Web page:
Photographer's Note


Like an imagined vegetation on a distant world, Chihuly's blown glass sparkles with intense colors. At an exhibition two months ago in Richmond, Virginia, I had the opportunity to photograph the artwork using three different cameras — an iPhone4, a Nikon Coolpix s600, and a more elaborate Nikon D200. The glass was illuminated by floodlights and simultaneously illuminated from inside. As in STUDIES IN COLORS #1 this photo was produced with the Nikon Coolpix, while STUDIES IN COLORS #2 was shot with the Nikon D200. In #2, we would normally describe the colors as "warm" (reds); here the dominant blues, greens and yellows might describe as "cool." Ironically, physicists explain these colors as being exactly the opposite. A blue flame with shorter wavelength is hotter than red with longer wavelength.

From my earlier note about the artist, Dale Chihuly, is known to his legion of fans for the exquisite colors that he achieves in his blown glass creations. The collaboration of painters and glass blowers is not a new phenomenon. In the early 16th century, the Venetian Master Titziano (Titian) had collaborated with the glassblowers on the Island of Murano near Venice to learn about their secrets in achieving certain colors, especially the reds. Subsequently, Raphael hired away one of Titian’s assistants and his colors became more vibrant, especially the reds. Three-hundred and fifty years later, the French Impressionists were able to get their hands on oxides produced in exceedingly hot furnaces used in the Industrial Revolution. Cross fertilization of disciplines frequently leads to immense creativity.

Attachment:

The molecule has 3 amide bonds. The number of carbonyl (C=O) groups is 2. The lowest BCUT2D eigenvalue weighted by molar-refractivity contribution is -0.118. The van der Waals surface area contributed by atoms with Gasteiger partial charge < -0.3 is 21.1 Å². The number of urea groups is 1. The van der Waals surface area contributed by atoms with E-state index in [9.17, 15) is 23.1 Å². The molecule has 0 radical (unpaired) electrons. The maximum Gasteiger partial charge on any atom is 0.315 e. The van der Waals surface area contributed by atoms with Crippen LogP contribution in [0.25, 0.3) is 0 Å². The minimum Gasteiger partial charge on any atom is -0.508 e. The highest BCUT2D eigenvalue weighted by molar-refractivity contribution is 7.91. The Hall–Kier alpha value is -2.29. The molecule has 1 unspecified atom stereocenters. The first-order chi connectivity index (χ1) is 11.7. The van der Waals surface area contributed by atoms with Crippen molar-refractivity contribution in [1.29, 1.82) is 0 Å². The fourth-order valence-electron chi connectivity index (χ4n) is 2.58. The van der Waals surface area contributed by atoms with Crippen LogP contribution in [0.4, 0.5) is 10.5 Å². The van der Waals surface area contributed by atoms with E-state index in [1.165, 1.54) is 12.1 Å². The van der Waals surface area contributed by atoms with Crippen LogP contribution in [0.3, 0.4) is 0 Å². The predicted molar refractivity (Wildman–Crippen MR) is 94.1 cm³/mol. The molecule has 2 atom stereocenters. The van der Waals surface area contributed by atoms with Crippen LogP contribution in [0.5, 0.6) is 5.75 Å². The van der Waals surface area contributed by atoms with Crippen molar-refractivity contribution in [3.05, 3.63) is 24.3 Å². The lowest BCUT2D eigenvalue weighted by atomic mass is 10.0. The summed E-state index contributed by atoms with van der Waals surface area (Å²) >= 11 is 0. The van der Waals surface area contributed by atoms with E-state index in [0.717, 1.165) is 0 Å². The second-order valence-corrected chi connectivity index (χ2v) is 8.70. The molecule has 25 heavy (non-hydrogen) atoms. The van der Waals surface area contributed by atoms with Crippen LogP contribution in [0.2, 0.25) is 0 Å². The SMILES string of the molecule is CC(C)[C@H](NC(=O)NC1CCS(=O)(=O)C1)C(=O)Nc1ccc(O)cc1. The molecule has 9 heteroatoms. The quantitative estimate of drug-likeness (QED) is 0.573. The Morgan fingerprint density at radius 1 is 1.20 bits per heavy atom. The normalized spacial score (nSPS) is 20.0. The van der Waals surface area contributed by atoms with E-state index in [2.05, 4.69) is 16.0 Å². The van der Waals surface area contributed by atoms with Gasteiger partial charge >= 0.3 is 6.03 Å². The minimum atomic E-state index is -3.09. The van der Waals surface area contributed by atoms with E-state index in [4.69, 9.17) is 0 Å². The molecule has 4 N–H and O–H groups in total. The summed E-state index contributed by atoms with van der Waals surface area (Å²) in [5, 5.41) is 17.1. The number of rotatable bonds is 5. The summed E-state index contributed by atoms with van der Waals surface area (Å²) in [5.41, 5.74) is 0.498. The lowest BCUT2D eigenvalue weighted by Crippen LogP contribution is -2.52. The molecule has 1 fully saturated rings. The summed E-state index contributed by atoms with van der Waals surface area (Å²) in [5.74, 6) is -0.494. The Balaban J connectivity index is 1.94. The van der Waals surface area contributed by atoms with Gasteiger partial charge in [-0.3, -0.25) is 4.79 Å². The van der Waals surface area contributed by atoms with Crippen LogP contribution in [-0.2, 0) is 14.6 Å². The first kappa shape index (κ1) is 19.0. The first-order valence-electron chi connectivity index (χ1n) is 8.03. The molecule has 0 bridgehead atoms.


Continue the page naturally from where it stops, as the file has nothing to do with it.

I recently created a new theme, Symphony in Colors, adding this photo into the collection. The expression, "Symphony of colors," is the way the great Expressionist painter Vincent van Gogh, in a letter to his brother Théo, described the works of French landscape artist Jules Dupré (1811-1889). Van Gogh's words are also appropriate in describing the still life depicted here.

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Additional Photos by Bulent Atalay (batalay) Gold Star Critiquer/Gold Star Workshop Editor/Gold Note Writer [C: 6777 W: 471 N: 12149] (41261)
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